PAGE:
A lot of actors get jobs on television series, and once their bills are paid off they start to champ at the bit, rebelling at the long hours, the essential mediocrity of the material and the fear of being perpetually typecast as their TV persona. Not Hal Linden.
Even after eight years as "Barney Miller," the genial, compassionate 12th precinct police captain, Linden was sad to see it go last year and still talks about it with affection and enthusiasm. "I can't recall a single episode that I walked away from with my head hanging," he said.
Linden, at 52 a suavely handsome fellow with gray hair, is in town starring in "Room Service," a 1937 farce that represents his first major return to the theater since the advent of "Barney Miller." In it, he plays another Miller, this time Gordon, a ne'er-do-well Broadway producer with more plans than cash. It's a basic door-slamming farce--the Marx Brothers made a movie of it--for which Linden claims no pretenses.
"This play has no function other than to make people laugh," he said. "It's the kind of play that old saying was about: 'If you want a message, go to Western Union.' "
There is a possibility the play will move on to New York; a decision that Linden, director Michael Kidd and the Kennedy Center will make during its five-week run here. Linden is no stranger to New York, having spent an 18-show career there before being baked under the bright lights of TV-land. "All my shows on Broadway were bombs," he said, with only slight exaggeration. He did win a Tony award for his performance as the father in "The Rothschilds," which opened in 1970 and ran for 507 performances.
His route to the theater was through music. Linden, ne' Lipshitz, was born and raised in the Bronx, the son of a Lithuanian who emigrated to the United States at 14 and learned the printing trade, later becoming a partner in a small business. The Lipshitz family put a high premium on music lessons, "for culture," and Linden, his brother and various cousins were instructed so thoroughly that four of them became professional musicians. Linden spent 12 years playing the clarinet and the saxophone in big bands, started singing as well, and from there slid into musical theater. His first theater job was at the Cape Cod Melody Tent, a summer stock theater where he was in the chorus of 10 shows in 12 weeks.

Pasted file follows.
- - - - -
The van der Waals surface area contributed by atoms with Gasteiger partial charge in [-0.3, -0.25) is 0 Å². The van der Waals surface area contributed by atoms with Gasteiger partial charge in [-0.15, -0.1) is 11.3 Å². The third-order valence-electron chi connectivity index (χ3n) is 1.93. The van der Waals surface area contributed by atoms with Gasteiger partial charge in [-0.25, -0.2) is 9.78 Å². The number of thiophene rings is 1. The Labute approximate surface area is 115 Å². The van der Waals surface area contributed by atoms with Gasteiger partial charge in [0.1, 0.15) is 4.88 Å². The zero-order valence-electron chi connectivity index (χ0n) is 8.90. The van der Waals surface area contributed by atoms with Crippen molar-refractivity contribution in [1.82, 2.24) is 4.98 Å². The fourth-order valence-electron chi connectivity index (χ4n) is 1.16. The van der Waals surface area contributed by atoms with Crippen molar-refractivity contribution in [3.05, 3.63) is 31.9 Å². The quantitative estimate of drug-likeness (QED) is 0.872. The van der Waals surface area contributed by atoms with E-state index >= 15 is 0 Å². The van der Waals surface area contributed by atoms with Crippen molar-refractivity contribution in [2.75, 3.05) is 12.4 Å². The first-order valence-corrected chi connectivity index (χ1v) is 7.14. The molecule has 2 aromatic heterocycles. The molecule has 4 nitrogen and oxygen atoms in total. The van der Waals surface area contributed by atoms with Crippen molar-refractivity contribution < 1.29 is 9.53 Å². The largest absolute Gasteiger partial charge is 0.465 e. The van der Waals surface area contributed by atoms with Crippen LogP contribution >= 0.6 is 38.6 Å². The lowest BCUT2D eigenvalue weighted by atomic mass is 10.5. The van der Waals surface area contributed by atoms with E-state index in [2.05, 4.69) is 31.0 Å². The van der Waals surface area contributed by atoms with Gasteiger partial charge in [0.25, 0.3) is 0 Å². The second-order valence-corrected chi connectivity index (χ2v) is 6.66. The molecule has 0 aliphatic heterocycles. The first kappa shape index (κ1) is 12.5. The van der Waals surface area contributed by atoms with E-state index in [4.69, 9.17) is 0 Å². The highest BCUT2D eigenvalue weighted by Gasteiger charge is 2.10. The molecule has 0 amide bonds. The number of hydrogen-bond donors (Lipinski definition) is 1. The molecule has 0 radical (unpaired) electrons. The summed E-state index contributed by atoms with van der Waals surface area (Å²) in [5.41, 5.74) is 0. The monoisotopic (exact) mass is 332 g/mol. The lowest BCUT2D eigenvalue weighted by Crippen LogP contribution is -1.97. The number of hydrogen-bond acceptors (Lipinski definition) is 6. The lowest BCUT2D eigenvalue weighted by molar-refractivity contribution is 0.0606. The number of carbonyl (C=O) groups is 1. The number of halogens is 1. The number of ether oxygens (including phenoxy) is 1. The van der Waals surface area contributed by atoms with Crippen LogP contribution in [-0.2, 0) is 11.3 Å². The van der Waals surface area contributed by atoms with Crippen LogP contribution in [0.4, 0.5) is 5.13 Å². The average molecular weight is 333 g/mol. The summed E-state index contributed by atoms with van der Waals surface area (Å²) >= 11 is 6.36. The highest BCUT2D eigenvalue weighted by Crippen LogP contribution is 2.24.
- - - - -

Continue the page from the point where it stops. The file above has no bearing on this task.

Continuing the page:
"At the end of the summer I was sitting around one day wondering what I should do next. Go back to playing the clarinet? Assistant conductor Johnny Morris said, 'Stick with it.' So I did."
For a while Linden alternated band jobs with auditioning and small chorus parts, but when he got his first big job--as understudy to Sydney Chaplin in "Bells Are Ringing"--he decided to forgo his career as a clarinetist/saxophonist. "I guess I was afraid that if I went back, I'd stay back," he said. "I had offers to run bands, and there was a temptation to do that, but I did a lot of unemployment insurance instead."
He does keep his mouth in shape, however, by playing in his night club act and in occasional jam sessions, like one the other night at a restaurant opening in Baltimore that went on until early morning. "Maybe one of these days I'll put together a big band," he mused.
The worst show he was ever in, he said, was called "Strip for Action," and it closed in Pittsburgh. "But I didn't think it was terrible at the time . . . Maybe I was just an eternal child, but as bad as a job was, there was always something that got me involved."
Even the good shows would close too soon after he got into them. They were mostly chorus jobs or small parts and, at 27, when he took over the Chaplin part in "Bells," he did not think of himself as Leading Man material but as a character actor. "In those days all the leading men were pretty," he said. "Like Troy Donahue and Tab Hunter." Now his lean, ethnic good looks are very Leading Man, and that's what he plays.
When he was cast in ABC's "Barney Miller," he recalled, the omens were not great. "I was not a TV name, we were on the third network, and in a lousy time slot . . . The first 13 shows were a flop. The reruns on now draw more than we did in prime time."
The show gradually attracted a loyal following, which he attributes to the integrity of producer Danny Arnold. The emphasis was on realistic solutions rather than "instant gratification," he said, citing as an example one episode in which the black cop, Harris (played by Ron Glass), was shot at by another policeman.
"The assumption was that a black man in plain clothes with a gun had to be a bad guy," he said. "Harris took offense at our acceptance of that establishment point of view . . . The last scene called for him to apologize to me for getting angry. It was 3 a.m. and we were doing this scene, and suddenly Glass just stopped and said, 'Why should I apologize?'
"So with four cameramen and all the technicians there, on overtime, we sat down to thrash out how we could best accomplish this scene, so that he as an actor and as a human being could come up with something closer to life."
What they came up with was an exchange less definitive than an apology, with Harris asking Miller what he was going to do the next time it happened, and Miller saying he hoped he would know how to handle it better.
Linden's television fame, while briefly embarrassing to his three daughters, who couldn't understand why their friends blushed and giggled when introduced to Dad, has enabled him to advance to a point in the theater where the production is tied to his name. He has been offered several musicals, but turned them down, and is still looking for the right one. Meanwhile, he is doing "Room Service," conscious of the responsibility that comes with being the star, and awed by the exhausting demands of farce. "It's very hard work," he said. "It's relentless."